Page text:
Challenges to Shifting Economic Gravity

The gravity model theoretically suggests that relative economic size attracts countries to trade with each other while greater distances weaken the attractiveness. It is therefore much more related to the economic of scale and network effects. Since the distance also does matter, the connectivity will significantly play a role in this sense due to the economic proximity or economic agglomeration are the benefits that counties obtains by locating near each other leading to the networks in the global economy. The different actors physically closed to one another will transfer the tacit knowledge. Since the economic interconnectedness provides a tremendous lift for gravity model, it becomes the policy choice for emerging economic to appreciate the interconnectivity, both soft and hard, for even growing faster than traditional routes. The drifting set a new opportunities and challenges for national policy-makers to create more business-friendly investment environments in rapid-growth markets, or they will fall behind. While at the same time, there are at least two major challenges frightening or possibly reversing the development of emerging economies, particularly the Asian countries. (1) The most foreseeable significant threat is the “concept of the middle-income trap.” Without further reforms, the rise of wage and the decline of their competitiveness, the emerging economies will subsequently stagnate and ultimately fail to transform itself to achieve the status of advanced economies depending upon the high-skill, research and innovation. (2) The unforeseeable changing political landscapes in the East Asia, East Asian countries, including ASEAN countries, still confront with various traditional and non-traditional threats. Unlike the European countries which have solved their traditional issues after the WWII, the East Asian countries remain struggling on their claims over the territorial disputes such as the South China Sea, the East China Sea and the Korean  Peninsula. All of these three disputes have already drawn the participations from major powers, such as China, Japan, India, Russia and US, to middle powers, namely both Koreas, and claimant Southeast Asian states, which possible could turn the regional and international peace and security into chaos.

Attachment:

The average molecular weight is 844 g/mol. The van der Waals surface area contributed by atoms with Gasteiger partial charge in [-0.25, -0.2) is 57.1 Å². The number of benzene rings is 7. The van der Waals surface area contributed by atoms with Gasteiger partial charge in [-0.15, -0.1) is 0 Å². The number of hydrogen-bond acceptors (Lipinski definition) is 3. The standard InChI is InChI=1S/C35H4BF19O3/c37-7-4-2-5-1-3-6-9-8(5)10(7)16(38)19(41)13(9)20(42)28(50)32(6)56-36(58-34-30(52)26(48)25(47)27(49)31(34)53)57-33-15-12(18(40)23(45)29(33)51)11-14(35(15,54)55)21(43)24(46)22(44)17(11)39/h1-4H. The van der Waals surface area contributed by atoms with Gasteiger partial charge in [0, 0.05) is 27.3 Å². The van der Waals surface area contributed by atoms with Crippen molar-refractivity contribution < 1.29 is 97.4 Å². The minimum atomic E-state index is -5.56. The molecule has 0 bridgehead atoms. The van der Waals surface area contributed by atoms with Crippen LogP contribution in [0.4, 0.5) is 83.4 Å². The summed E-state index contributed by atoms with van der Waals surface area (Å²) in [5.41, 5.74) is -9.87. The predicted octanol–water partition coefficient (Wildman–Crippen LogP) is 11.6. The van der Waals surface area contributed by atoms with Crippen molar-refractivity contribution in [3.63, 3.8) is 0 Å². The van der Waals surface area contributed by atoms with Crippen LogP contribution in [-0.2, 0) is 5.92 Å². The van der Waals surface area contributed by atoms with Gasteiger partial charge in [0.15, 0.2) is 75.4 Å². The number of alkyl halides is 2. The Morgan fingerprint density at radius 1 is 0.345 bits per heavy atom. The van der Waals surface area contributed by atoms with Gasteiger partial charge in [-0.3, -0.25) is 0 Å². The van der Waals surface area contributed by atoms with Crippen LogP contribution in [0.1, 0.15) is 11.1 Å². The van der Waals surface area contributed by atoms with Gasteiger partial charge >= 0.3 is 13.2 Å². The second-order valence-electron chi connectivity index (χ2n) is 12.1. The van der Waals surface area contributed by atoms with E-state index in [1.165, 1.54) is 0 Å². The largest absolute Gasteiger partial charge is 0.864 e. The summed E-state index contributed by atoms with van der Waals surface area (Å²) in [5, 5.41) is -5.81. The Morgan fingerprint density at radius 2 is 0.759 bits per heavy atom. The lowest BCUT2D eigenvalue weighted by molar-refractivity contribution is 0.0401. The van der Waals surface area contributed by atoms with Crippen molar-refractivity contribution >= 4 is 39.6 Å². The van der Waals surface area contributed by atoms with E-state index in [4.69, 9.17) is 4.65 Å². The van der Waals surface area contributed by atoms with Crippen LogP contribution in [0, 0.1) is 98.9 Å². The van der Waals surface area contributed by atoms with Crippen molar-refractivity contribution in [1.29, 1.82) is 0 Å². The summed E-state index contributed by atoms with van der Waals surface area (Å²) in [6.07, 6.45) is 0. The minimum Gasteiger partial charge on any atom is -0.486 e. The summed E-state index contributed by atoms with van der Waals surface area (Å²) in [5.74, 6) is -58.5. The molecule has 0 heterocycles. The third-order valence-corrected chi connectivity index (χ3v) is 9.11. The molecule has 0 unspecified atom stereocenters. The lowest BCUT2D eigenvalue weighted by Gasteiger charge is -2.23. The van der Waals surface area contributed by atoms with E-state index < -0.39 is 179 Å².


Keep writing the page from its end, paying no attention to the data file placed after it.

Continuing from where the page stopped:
[1] Danny Quah, “The Global Economy’s Shifting Centre of Gravity,” Economic Department, London School of Economics and Political Science and LSE Global Governance, Global Policy Volume 2, Jan 2011

[2] Pascal Lamy, Director-General of WTO.

[3] Global R&D Funding Forecast, Battelle and R&D, Dec 2013

[4] “Megatrends 2015: Making Sense of a World in Motion,” Ernst and Young, 2015

[5] “Hitting the Sweet Spot: The Growth of the Middle Class in Emerging Markets,” EY and Skolkovo Institute for Emerging Market Studies, 2013

[6] Mario Pezzini, “An Emerging Middle Class,” OECD Observer, 2012

[7] “The Rise of Global Middle Class,” RAND, 2015

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This entry was posted on November 29, 2016 by in Development Policy, International Relations and tagged , , .

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KHOV EA HAI

KHOV EA HAI

Researcher and Trade Economist